In recent weeks (Summer 2019), there have been more direct actions and civil disobedience to stop detentions. Direct action protests and civil disobedience can use illegal or legal disruptive tactics to change conditions and policies.  Instead of negotiations and voting, they include strikes, demonstrations (think Yellow Vests in France), mutinies, prison rebellions, attacks on right wing rallies, urban rebellions, and sit-ins. They are instrumental in securing reforms and making revolutions.  While individuals can use direct action, such as assassinations or suicide bombings, they are not effective and usually harm co-workers or the public. Successful, militant protests involve large numbers of participants, unity, collective outrage, and organization.  

Imagine if thousands of anti-racists operating in a planned cohesive manner opened the prisons and released the children and individuals held in these camps!  Are we headed for this? Would this strategy succeed?

This article explores the value of direct action and civil disobedience, and recent and historical examples of workers defending their brothers and sisters.  We welcome your examples.

Continue reading “Taking Action Against Detention Prisons”

International Solidarity Marks Amazon Strike

by Karyn Pomerantz, July 19, 2019

On July 15, 2019 during Amazon’s Prime Day sale, Amazon warehouse workers around the world walked off the job to protest grueling working conditions and poor wages. US workers also demanded that Amazon cut its collaboration with ICE and implement climate control practices. Strikers hit Amazon sites in the US and 50 locations in Europe, including France, Germany where 2000 participated, and the UK. French employees blocked trucks from leaving distribution centers, and European unions coordinated their efforts across borders. Unions in Spain and Poland also planned protests during the week.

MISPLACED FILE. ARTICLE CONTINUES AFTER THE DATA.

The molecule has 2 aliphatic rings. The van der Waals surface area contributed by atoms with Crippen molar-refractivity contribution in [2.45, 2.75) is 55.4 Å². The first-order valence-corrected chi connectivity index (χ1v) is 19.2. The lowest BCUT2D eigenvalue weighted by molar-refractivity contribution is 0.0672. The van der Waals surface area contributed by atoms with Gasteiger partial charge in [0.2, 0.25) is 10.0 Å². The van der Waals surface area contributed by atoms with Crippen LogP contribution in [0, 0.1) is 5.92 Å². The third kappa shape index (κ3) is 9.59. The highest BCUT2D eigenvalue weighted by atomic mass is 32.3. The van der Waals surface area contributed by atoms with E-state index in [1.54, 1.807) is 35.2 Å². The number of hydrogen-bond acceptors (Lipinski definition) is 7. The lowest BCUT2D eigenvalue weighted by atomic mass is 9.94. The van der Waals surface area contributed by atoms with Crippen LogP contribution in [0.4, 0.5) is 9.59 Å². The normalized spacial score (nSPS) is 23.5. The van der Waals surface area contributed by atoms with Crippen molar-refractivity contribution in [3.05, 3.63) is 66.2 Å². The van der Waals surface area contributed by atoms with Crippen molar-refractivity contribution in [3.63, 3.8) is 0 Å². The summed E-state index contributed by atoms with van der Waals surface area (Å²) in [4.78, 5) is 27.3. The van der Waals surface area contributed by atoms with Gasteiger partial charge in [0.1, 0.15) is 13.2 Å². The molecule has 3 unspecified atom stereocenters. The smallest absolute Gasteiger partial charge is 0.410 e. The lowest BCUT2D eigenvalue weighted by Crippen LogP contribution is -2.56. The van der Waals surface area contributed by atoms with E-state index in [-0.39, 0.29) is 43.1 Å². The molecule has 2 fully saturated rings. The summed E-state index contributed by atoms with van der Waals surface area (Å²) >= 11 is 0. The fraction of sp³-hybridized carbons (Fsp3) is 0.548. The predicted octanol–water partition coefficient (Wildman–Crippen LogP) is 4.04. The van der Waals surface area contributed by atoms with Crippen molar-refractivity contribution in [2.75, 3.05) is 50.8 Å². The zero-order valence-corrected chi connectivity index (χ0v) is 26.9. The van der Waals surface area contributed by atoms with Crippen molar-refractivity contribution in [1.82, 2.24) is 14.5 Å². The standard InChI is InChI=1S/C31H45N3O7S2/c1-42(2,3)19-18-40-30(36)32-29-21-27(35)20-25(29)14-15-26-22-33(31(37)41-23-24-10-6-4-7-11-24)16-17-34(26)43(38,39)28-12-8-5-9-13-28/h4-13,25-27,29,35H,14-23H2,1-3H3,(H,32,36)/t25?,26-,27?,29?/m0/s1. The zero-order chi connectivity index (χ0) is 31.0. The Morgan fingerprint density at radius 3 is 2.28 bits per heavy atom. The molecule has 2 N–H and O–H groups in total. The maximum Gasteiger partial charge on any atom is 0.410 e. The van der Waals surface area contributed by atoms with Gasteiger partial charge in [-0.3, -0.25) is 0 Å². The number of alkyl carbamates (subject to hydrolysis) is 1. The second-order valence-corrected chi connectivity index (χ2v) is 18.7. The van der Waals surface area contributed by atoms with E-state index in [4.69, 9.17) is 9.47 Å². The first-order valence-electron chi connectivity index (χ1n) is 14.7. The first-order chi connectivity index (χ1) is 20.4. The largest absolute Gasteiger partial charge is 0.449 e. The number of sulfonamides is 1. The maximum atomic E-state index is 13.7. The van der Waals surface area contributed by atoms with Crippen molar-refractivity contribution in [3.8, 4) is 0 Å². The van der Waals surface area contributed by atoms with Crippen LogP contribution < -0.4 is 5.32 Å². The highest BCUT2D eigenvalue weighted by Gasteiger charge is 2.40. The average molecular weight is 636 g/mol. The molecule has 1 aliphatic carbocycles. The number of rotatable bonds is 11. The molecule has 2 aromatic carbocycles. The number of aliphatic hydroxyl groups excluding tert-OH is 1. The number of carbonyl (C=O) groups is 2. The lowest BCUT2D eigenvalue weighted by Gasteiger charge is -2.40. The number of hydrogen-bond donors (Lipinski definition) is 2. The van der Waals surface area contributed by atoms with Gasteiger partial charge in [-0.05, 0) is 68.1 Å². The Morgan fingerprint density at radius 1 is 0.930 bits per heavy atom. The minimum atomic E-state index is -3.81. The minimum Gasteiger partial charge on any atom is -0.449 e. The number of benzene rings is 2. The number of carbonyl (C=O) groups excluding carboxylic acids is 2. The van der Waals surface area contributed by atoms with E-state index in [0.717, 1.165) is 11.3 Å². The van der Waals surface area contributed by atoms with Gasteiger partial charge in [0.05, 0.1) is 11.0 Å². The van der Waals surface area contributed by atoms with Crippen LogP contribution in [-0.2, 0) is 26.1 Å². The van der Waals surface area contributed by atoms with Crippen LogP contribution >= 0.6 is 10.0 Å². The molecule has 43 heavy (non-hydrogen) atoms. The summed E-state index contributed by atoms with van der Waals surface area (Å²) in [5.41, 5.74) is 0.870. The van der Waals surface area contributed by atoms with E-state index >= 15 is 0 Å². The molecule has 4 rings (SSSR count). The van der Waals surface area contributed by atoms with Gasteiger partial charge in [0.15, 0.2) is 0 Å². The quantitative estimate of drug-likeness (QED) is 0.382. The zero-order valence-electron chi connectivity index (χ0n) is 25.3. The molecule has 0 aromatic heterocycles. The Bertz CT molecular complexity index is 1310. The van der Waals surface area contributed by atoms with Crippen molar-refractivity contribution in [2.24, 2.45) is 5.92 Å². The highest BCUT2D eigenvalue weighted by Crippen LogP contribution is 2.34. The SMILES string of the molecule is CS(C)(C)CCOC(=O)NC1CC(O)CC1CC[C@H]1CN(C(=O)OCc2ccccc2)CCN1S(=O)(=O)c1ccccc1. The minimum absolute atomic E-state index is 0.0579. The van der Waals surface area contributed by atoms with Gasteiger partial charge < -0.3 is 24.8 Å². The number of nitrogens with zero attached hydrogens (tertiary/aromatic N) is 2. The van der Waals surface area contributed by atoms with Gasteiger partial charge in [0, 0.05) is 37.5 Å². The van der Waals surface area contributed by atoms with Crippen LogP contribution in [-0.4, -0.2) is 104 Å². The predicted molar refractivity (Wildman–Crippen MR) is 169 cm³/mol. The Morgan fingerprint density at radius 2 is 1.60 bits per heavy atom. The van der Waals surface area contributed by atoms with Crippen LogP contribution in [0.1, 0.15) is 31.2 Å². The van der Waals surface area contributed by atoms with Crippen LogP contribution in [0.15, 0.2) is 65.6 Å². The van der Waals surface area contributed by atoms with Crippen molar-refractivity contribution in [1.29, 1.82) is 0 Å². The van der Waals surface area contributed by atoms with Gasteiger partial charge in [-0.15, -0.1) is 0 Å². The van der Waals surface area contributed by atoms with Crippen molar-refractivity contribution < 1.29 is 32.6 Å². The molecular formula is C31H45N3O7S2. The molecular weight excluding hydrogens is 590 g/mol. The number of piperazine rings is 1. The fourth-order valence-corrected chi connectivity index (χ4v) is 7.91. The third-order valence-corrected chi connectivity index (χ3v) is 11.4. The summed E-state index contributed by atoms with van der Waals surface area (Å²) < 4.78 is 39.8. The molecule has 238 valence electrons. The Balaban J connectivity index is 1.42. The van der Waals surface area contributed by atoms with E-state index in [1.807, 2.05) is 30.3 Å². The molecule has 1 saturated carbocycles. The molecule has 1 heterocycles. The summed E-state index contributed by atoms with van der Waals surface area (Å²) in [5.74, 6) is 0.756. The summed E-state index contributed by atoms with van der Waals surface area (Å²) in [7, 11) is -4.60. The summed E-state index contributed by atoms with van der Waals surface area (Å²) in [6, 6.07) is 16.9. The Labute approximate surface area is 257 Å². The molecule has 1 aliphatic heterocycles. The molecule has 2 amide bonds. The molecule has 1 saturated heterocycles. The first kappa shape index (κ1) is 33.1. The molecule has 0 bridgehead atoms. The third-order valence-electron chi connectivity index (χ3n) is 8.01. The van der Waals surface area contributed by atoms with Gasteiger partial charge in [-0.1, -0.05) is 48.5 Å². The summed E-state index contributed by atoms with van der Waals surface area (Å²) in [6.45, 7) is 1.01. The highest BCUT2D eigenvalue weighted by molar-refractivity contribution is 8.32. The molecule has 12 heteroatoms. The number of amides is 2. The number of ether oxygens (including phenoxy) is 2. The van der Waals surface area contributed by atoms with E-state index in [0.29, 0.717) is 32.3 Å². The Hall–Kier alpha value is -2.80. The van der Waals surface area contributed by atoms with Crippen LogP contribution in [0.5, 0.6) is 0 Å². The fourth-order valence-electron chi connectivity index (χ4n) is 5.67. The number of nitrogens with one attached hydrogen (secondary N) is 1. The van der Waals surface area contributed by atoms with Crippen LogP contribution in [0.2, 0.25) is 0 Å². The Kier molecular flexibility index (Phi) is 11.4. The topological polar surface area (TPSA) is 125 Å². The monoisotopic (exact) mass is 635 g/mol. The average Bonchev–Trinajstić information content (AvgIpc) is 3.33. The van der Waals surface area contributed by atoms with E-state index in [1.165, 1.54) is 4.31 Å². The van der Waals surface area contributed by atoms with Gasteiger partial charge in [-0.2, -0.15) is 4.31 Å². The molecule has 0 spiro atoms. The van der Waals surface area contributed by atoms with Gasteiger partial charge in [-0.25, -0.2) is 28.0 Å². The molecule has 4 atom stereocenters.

Amazon represents the worst of modern day capitalism, extracting as much profit as it can by increasing productivity among its workforce, contracting out many delivery services, and automating many functions that reduce expenses. It has attacked the unions, claiming safe working conditions and adequate pay and benefits, and accusing unions of using strikes to recruit more members to increase revenue. Yet Amazon earned $5.8 billion over the two days. In 2018, Amazon made $232 billion in sales with CEO Jeff Bezos earning $110 billion, generating the strike slogan, No more discounts on our incomes!